Climate change is one of the greatest human rights challenges of our time, says Savio Carvalho, Senior Advisor on International Development and Human Rights.
What has climate change got to do with human rights?
Extreme weather-related disasters and rising seas will destroy homes and ruin people’s ability to earn a living. What’s more, unless emissions are reduced significantly, around 600 million people are likely to experience drought and famine as a result of climate change. So you can see there’s a direct link between climate change and human rights, including the rights to life, health, food, water and housing.
How are women affected by the changing climate?
Across the world, women form the majority of self-employed, small-scale farmers, so droughts, floods and crop failures will hit them first and hardest. They’re also more likely to take on the burden of collecting water, so will be acutely affected by severe water shortages.
What does it mean for Indigenous Peoples?
Indigenous Peoples are often at the frontline of global warming because of their dependence on the environment. Many live in fragile ecosystems that are particularly sensitive to changes in climate. This threatens their cultural identity, which is closely linked to their traditional land and livelihoods.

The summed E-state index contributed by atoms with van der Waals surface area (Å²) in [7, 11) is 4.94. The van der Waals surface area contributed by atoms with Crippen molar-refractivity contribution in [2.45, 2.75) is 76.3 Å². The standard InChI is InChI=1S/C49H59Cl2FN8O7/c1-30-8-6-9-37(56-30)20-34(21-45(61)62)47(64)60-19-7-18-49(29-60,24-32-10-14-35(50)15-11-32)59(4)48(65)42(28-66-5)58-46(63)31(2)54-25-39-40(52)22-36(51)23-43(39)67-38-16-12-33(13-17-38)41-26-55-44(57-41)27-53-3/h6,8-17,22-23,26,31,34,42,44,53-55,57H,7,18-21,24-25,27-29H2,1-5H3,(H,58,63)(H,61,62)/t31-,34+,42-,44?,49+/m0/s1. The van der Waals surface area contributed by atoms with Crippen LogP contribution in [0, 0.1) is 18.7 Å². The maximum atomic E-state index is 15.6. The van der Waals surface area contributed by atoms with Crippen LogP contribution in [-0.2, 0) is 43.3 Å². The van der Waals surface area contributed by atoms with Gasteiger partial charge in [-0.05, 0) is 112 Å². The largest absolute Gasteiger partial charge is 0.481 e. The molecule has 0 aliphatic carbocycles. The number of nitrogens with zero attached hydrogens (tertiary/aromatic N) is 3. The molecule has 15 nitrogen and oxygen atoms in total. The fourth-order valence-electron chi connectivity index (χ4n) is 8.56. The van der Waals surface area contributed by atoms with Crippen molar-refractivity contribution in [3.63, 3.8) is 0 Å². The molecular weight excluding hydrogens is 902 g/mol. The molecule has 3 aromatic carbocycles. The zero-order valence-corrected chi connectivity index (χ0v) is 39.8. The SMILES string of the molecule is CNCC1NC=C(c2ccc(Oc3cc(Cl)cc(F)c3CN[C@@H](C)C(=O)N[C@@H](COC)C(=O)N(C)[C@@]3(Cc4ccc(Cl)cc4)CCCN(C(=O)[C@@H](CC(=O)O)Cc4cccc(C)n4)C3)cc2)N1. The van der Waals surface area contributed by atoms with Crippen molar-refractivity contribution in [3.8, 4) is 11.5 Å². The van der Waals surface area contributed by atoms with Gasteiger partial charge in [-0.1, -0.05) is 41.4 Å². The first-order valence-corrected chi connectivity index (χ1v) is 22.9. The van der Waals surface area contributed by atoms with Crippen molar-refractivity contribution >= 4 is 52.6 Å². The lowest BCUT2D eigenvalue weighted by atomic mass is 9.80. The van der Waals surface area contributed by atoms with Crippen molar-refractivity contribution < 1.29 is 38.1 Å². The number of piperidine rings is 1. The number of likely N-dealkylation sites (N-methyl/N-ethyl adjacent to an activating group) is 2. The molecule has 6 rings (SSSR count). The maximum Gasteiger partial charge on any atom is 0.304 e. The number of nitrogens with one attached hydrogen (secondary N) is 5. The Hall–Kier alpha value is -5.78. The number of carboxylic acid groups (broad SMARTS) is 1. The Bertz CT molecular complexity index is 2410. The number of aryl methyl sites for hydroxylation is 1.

Will climate change mean more refugees?
As famines, droughts and natural disasters become more frequent, so the numbers of people on the move across borders will increase. While not all of these people will meet the legal definition of “refugees”, they should still be entitled to support from the countries most responsible for climate change.
Will things like rising temperatures and sea levels lead to more wars?
Quite possibly. We do know that climate change will exacerbate well-known causes of war, such as competition over natural resources. And this will increase the risk of violent conflict in the future.
What should governments do?
They must do all they can to reduce carbon emissions, including phasing out subsidies for fossil fuels. They must also help people adapt to climate change, and provide compensation, for example to those who have lost their homes because of rising sea levels.
What is Amnesty doing?
Together with partners, we’re pressing governments and institutions like the UN to take concrete and urgent actions on climate change. This isn’t about charity or aid, it’s about human rights and justice.